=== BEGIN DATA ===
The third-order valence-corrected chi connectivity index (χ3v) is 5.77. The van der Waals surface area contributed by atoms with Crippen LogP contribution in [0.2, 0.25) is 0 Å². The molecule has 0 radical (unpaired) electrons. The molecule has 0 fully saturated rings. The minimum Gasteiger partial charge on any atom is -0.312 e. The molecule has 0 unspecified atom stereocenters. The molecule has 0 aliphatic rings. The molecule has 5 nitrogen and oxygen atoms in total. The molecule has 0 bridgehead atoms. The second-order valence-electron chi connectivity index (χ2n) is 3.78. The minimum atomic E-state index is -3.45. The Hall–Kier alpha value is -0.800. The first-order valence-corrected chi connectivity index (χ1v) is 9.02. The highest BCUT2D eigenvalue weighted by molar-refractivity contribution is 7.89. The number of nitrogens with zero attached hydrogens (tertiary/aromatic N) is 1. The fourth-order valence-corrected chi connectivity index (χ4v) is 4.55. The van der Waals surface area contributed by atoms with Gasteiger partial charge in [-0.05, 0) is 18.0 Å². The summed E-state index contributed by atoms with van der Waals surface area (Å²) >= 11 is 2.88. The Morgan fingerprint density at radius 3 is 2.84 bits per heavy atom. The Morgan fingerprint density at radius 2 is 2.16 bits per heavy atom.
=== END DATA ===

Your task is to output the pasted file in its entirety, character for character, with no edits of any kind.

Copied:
The third-order valence-corrected chi connectivity index (χ3v) is 5.77. The van der Waals surface area contributed by atoms with Crippen LogP contribution in [0.2, 0.25) is 0 Å². The molecule has 0 radical (unpaired) electrons. The molecule has 0 fully saturated rings. The minimum Gasteiger partial charge on any atom is -0.312 e. The molecule has 0 unspecified atom stereocenters. The molecule has 0 aliphatic rings. The molecule has 5 nitrogen and oxygen atoms in total. The molecule has 0 bridgehead atoms. The second-order valence-electron chi connectivity index (χ2n) is 3.78. The minimum atomic E-state index is -3.45. The Hall–Kier alpha value is -0.800. The first-order valence-corrected chi connectivity index (χ1v) is 9.02. The highest BCUT2D eigenvalue weighted by molar-refractivity contribution is 7.89. The number of nitrogens with zero attached hydrogens (tertiary/aromatic N) is 1. The fourth-order valence-corrected chi connectivity index (χ4v) is 4.55. The van der Waals surface area contributed by atoms with Gasteiger partial charge in [-0.05, 0) is 18.0 Å². The summed E-state index contributed by atoms with van der Waals surface area (Å²) >= 11 is 2.88. The Morgan fingerprint density at radius 3 is 2.84 bits per heavy atom. The Morgan fingerprint density at radius 2 is 2.16 bits per heavy atom.